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What’s This? #3 – December 29, 2011

We’re closing out 2011 with another mysterious What’s This? contest! We’re making this one a little more challenging than the last two. Check out the three photos below and try to figure out… what’s this object? Post your guesses as comments to this post, comment on our Facebook wall, or tweet them to us with the #whatsthis hashtag.

What's This? #3 - 12/29/2011

What's This? #3 - 12/29/2011

What's This? #3 - 12/29/2011

We can tell you a few (potentially useful, maybe) things about this thing to help you make your guess – it’s a piece of history, it’s made of a rubbery material, and we found it on the desk of one of the scientists in the Astrophysics Science Division here at Goddard!

Give us your best guesses in comments and tweets! We’ll reveal the answer on Tuesday, January 3, 2012. We’ll randomly draw one name from among the correct responses, and send that person a little prize. If there are no correct responses, we’ll draw from all guesses.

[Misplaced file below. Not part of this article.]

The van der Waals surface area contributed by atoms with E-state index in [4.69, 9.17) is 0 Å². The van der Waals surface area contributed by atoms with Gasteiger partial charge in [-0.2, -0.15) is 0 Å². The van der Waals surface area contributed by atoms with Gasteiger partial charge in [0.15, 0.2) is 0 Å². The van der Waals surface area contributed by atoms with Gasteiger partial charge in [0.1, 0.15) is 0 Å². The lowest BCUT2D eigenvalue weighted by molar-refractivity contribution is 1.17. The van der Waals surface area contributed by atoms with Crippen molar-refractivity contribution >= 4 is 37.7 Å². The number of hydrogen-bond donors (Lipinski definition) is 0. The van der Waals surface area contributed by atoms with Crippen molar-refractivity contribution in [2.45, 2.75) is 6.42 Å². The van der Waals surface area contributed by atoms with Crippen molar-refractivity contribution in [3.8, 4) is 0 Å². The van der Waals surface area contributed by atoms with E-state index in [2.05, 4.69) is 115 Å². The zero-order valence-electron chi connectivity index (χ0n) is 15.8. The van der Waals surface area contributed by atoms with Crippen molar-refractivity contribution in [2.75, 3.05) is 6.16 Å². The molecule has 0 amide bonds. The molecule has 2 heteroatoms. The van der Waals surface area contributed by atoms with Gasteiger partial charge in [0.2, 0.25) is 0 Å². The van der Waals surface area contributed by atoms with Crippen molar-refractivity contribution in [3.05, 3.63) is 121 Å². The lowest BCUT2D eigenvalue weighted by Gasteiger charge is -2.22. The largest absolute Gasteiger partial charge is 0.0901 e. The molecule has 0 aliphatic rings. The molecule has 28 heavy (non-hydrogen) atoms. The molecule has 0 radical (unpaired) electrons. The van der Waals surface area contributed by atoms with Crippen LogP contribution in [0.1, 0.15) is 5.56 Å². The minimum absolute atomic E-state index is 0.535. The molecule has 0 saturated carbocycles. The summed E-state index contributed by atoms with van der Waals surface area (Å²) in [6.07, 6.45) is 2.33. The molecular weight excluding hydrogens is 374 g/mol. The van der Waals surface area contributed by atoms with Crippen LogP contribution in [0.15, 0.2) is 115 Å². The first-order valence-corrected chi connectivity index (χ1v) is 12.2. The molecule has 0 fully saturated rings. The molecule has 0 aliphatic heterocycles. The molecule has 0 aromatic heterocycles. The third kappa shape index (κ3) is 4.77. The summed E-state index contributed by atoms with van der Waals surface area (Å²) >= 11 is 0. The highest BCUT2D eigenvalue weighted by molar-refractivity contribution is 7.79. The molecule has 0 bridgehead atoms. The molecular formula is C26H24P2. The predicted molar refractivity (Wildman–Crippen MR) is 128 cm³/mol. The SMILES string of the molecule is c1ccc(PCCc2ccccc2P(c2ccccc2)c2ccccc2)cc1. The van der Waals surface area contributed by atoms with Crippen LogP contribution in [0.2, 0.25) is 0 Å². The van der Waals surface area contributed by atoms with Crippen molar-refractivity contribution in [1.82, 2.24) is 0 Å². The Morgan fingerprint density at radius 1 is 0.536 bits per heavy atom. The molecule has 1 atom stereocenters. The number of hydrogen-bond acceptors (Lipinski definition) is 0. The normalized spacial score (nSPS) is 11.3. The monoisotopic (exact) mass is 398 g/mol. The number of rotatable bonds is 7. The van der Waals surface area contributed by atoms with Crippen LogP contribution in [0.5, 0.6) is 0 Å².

Please note: Comments on NASA Blueshift are moderated, and we’ll approve them as quickly as we can during business hours on business days. Don’t worry, any weekend or holiday comments will be approved when we look in the queue when we get back to work on January 3rd.

Categories: What's This?


  • Bobby Bergeron says:

    Are the objects some sort of outer window for a space craft to house maybe a camera?

  • John Austin says:

    Aquarium viewing bubble.

  • Daniel Toschläger says:

    Looks like it is something where pressure was only expected from the round top side or no pressure difference at all. It has no screw holes in the collar but rests of glue or epoxy around the annulus. Maybe a cupola for a cam or a light?

  • Daniel Toschläger says:

    Maybe a part of a gas pump. I can remember those things with a rotor in it.

  • Ross says:

    All I can come up with is maybe some protective shell for some sort of equipment.

  • Marie says:

    A lens to condense some type of electromagnetic radiation

  • Thü Hürlimann says:

    May be the cover of the FDAI (Flight Director Attitude Indicator) or “8-ball”, used in the Apollo Command Module.

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